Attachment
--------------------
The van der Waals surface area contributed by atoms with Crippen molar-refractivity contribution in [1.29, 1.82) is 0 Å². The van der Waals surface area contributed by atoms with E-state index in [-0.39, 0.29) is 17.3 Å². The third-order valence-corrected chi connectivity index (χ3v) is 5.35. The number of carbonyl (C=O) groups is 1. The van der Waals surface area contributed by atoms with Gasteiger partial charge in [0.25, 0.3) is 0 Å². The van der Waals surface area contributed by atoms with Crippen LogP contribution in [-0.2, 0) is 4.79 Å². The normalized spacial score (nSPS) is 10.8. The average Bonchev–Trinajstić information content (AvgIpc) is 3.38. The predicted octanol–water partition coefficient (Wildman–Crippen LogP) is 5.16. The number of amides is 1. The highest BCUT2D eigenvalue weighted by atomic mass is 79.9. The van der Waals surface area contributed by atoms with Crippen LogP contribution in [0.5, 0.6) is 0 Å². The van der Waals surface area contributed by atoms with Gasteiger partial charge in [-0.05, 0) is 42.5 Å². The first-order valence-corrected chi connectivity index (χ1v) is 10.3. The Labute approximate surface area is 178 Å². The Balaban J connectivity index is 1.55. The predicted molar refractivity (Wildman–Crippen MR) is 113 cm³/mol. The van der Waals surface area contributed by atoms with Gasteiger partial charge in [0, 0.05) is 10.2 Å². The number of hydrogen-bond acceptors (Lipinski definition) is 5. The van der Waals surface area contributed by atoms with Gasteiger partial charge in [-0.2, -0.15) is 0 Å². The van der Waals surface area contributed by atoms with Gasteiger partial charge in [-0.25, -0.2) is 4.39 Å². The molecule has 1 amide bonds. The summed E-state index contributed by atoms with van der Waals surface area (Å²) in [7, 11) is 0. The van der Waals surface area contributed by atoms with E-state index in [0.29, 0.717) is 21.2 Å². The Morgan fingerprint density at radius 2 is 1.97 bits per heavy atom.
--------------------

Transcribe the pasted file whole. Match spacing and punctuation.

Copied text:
The van der Waals surface area contributed by atoms with Crippen molar-refractivity contribution in [1.29, 1.82) is 0 Å². The van der Waals surface area contributed by atoms with E-state index in [-0.39, 0.29) is 17.3 Å². The third-order valence-corrected chi connectivity index (χ3v) is 5.35. The number of carbonyl (C=O) groups is 1. The van der Waals surface area contributed by atoms with Gasteiger partial charge in [0.25, 0.3) is 0 Å². The van der Waals surface area contributed by atoms with Crippen LogP contribution in [-0.2, 0) is 4.79 Å². The normalized spacial score (nSPS) is 10.8. The average Bonchev–Trinajstić information content (AvgIpc) is 3.38. The predicted octanol–water partition coefficient (Wildman–Crippen LogP) is 5.16. The number of amides is 1. The highest BCUT2D eigenvalue weighted by atomic mass is 79.9. The van der Waals surface area contributed by atoms with Crippen LogP contribution in [0.5, 0.6) is 0 Å². The van der Waals surface area contributed by atoms with Gasteiger partial charge in [-0.05, 0) is 42.5 Å². The first-order valence-corrected chi connectivity index (χ1v) is 10.3. The Labute approximate surface area is 178 Å². The Balaban J connectivity index is 1.55. The predicted molar refractivity (Wildman–Crippen MR) is 113 cm³/mol. The van der Waals surface area contributed by atoms with Gasteiger partial charge in [0, 0.05) is 10.2 Å². The number of hydrogen-bond acceptors (Lipinski definition) is 5. The van der Waals surface area contributed by atoms with Gasteiger partial charge in [-0.2, -0.15) is 0 Å². The van der Waals surface area contributed by atoms with Gasteiger partial charge in [-0.25, -0.2) is 4.39 Å². The molecule has 1 amide bonds. The summed E-state index contributed by atoms with van der Waals surface area (Å²) in [7, 11) is 0. The van der Waals surface area contributed by atoms with E-state index in [0.29, 0.717) is 21.2 Å². The Morgan fingerprint density at radius 2 is 1.97 bits per heavy atom.